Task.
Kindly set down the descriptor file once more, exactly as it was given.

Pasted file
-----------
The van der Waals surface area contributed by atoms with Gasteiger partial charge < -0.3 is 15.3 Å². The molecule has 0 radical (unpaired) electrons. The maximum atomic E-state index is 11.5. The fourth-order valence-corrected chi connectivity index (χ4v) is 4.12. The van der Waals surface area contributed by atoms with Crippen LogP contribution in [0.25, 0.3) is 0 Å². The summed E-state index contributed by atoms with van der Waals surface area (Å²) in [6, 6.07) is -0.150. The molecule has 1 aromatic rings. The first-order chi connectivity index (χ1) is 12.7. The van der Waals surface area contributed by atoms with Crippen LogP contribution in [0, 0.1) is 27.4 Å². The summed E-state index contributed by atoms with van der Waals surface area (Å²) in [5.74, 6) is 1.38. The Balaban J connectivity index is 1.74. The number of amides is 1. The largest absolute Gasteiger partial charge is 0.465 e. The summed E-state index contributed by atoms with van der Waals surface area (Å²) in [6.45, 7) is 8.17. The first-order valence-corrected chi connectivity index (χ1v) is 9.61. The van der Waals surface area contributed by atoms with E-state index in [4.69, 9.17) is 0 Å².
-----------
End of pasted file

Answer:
The van der Waals surface area contributed by atoms with Gasteiger partial charge < -0.3 is 15.3 Å². The molecule has 0 radical (unpaired) electrons. The maximum atomic E-state index is 11.5. The fourth-order valence-corrected chi connectivity index (χ4v) is 4.12. The van der Waals surface area contributed by atoms with Crippen LogP contribution in [0.25, 0.3) is 0 Å². The summed E-state index contributed by atoms with van der Waals surface area (Å²) in [6, 6.07) is -0.150. The molecule has 1 aromatic rings. The first-order chi connectivity index (χ1) is 12.7. The van der Waals surface area contributed by atoms with Crippen LogP contribution in [0, 0.1) is 27.4 Å². The summed E-state index contributed by atoms with van der Waals surface area (Å²) in [5.74, 6) is 1.38. The Balaban J connectivity index is 1.74. The number of amides is 1. The largest absolute Gasteiger partial charge is 0.465 e. The summed E-state index contributed by atoms with van der Waals surface area (Å²) in [6.45, 7) is 8.17. The first-order valence-corrected chi connectivity index (χ1v) is 9.61. The van der Waals surface area contributed by atoms with E-state index in [4.69, 9.17) is 0 Å².